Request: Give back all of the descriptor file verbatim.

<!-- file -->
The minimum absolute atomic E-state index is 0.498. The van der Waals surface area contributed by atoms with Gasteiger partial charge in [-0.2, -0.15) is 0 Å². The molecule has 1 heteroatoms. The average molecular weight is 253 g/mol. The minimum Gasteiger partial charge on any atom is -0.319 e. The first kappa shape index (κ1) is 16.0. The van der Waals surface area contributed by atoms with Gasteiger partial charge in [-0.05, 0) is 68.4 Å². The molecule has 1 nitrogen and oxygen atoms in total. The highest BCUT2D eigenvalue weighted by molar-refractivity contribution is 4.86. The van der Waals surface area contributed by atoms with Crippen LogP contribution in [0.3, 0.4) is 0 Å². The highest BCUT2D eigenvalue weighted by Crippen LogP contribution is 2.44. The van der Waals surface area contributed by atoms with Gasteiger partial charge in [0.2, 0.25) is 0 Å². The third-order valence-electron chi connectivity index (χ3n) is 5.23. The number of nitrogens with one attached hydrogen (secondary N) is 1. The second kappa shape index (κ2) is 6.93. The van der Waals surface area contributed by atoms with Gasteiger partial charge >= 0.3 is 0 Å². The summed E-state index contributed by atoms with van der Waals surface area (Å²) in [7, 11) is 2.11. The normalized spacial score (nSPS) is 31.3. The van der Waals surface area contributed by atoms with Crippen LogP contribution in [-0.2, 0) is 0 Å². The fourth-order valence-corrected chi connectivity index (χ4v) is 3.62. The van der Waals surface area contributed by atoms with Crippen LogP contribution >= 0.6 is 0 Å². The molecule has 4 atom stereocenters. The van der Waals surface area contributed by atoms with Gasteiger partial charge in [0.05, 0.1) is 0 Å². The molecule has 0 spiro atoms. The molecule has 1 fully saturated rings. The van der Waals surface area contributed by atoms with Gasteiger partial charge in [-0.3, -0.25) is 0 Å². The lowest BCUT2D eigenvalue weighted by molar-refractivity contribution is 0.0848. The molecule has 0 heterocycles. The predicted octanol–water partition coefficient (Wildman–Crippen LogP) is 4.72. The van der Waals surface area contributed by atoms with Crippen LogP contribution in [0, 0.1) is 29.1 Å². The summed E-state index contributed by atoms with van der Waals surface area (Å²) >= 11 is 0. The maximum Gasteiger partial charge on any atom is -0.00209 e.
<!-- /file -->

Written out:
The minimum absolute atomic E-state index is 0.498. The van der Waals surface area contributed by atoms with Gasteiger partial charge in [-0.2, -0.15) is 0 Å². The molecule has 1 heteroatoms. The average molecular weight is 253 g/mol. The minimum Gasteiger partial charge on any atom is -0.319 e. The first kappa shape index (κ1) is 16.0. The van der Waals surface area contributed by atoms with Gasteiger partial charge in [-0.05, 0) is 68.4 Å². The molecule has 1 nitrogen and oxygen atoms in total. The highest BCUT2D eigenvalue weighted by molar-refractivity contribution is 4.86. The van der Waals surface area contributed by atoms with Crippen LogP contribution in [0.3, 0.4) is 0 Å². The highest BCUT2D eigenvalue weighted by Crippen LogP contribution is 2.44. The van der Waals surface area contributed by atoms with Gasteiger partial charge in [0.2, 0.25) is 0 Å². The third-order valence-electron chi connectivity index (χ3n) is 5.23. The number of nitrogens with one attached hydrogen (secondary N) is 1. The second kappa shape index (κ2) is 6.93. The van der Waals surface area contributed by atoms with Gasteiger partial charge >= 0.3 is 0 Å². The summed E-state index contributed by atoms with van der Waals surface area (Å²) in [7, 11) is 2.11. The normalized spacial score (nSPS) is 31.3. The van der Waals surface area contributed by atoms with Crippen LogP contribution in [-0.2, 0) is 0 Å². The fourth-order valence-corrected chi connectivity index (χ4v) is 3.62. The van der Waals surface area contributed by atoms with Crippen LogP contribution >= 0.6 is 0 Å². The molecule has 4 atom stereocenters. The van der Waals surface area contributed by atoms with Gasteiger partial charge in [0.05, 0.1) is 0 Å². The molecule has 0 spiro atoms. The molecule has 1 fully saturated rings. The van der Waals surface area contributed by atoms with Gasteiger partial charge in [-0.3, -0.25) is 0 Å². The lowest BCUT2D eigenvalue weighted by molar-refractivity contribution is 0.0848. The molecule has 0 heterocycles. The predicted octanol–water partition coefficient (Wildman–Crippen LogP) is 4.72. The van der Waals surface area contributed by atoms with Crippen LogP contribution in [0, 0.1) is 29.1 Å². The summed E-state index contributed by atoms with van der Waals surface area (Å²) >= 11 is 0. The maximum Gasteiger partial charge on any atom is -0.00209 e.